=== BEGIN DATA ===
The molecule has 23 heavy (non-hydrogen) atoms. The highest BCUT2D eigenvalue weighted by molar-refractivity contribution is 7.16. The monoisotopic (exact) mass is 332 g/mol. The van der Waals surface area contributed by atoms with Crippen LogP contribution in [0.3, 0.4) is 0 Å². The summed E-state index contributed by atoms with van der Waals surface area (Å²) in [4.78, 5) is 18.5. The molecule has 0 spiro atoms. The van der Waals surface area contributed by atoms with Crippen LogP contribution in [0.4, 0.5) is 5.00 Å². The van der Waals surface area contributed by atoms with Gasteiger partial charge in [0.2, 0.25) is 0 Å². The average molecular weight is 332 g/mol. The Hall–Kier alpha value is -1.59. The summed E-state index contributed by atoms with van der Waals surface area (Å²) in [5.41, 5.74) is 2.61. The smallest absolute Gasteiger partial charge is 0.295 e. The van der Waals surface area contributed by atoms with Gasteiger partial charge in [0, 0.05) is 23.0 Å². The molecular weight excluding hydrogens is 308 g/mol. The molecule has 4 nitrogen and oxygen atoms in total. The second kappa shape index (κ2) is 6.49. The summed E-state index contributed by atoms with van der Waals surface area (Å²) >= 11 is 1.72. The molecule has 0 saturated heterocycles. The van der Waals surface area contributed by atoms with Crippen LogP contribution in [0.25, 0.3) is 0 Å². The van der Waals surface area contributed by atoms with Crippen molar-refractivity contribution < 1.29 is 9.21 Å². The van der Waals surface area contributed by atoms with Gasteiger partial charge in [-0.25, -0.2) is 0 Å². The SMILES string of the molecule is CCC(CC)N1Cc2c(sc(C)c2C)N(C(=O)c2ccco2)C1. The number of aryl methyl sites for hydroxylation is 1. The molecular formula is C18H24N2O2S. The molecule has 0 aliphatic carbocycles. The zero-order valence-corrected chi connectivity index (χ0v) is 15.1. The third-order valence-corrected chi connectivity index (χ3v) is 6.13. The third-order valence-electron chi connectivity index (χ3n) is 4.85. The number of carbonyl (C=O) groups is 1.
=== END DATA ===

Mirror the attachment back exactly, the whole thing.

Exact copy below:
The molecule has 23 heavy (non-hydrogen) atoms. The highest BCUT2D eigenvalue weighted by molar-refractivity contribution is 7.16. The monoisotopic (exact) mass is 332 g/mol. The van der Waals surface area contributed by atoms with Crippen LogP contribution in [0.3, 0.4) is 0 Å². The summed E-state index contributed by atoms with van der Waals surface area (Å²) in [4.78, 5) is 18.5. The molecule has 0 spiro atoms. The van der Waals surface area contributed by atoms with Crippen LogP contribution in [0.4, 0.5) is 5.00 Å². The van der Waals surface area contributed by atoms with Gasteiger partial charge in [0.2, 0.25) is 0 Å². The average molecular weight is 332 g/mol. The Hall–Kier alpha value is -1.59. The summed E-state index contributed by atoms with van der Waals surface area (Å²) in [5.41, 5.74) is 2.61. The smallest absolute Gasteiger partial charge is 0.295 e. The van der Waals surface area contributed by atoms with Gasteiger partial charge in [0, 0.05) is 23.0 Å². The molecular weight excluding hydrogens is 308 g/mol. The molecule has 4 nitrogen and oxygen atoms in total. The second kappa shape index (κ2) is 6.49. The summed E-state index contributed by atoms with van der Waals surface area (Å²) >= 11 is 1.72. The molecule has 0 saturated heterocycles. The van der Waals surface area contributed by atoms with Crippen LogP contribution in [0.25, 0.3) is 0 Å². The van der Waals surface area contributed by atoms with Crippen molar-refractivity contribution < 1.29 is 9.21 Å². The van der Waals surface area contributed by atoms with Gasteiger partial charge in [-0.25, -0.2) is 0 Å². The SMILES string of the molecule is CCC(CC)N1Cc2c(sc(C)c2C)N(C(=O)c2ccco2)C1. The number of aryl methyl sites for hydroxylation is 1. The molecular formula is C18H24N2O2S. The molecule has 0 aliphatic carbocycles. The zero-order valence-corrected chi connectivity index (χ0v) is 15.1. The third-order valence-corrected chi connectivity index (χ3v) is 6.13. The third-order valence-electron chi connectivity index (χ3n) is 4.85. The number of carbonyl (C=O) groups is 1.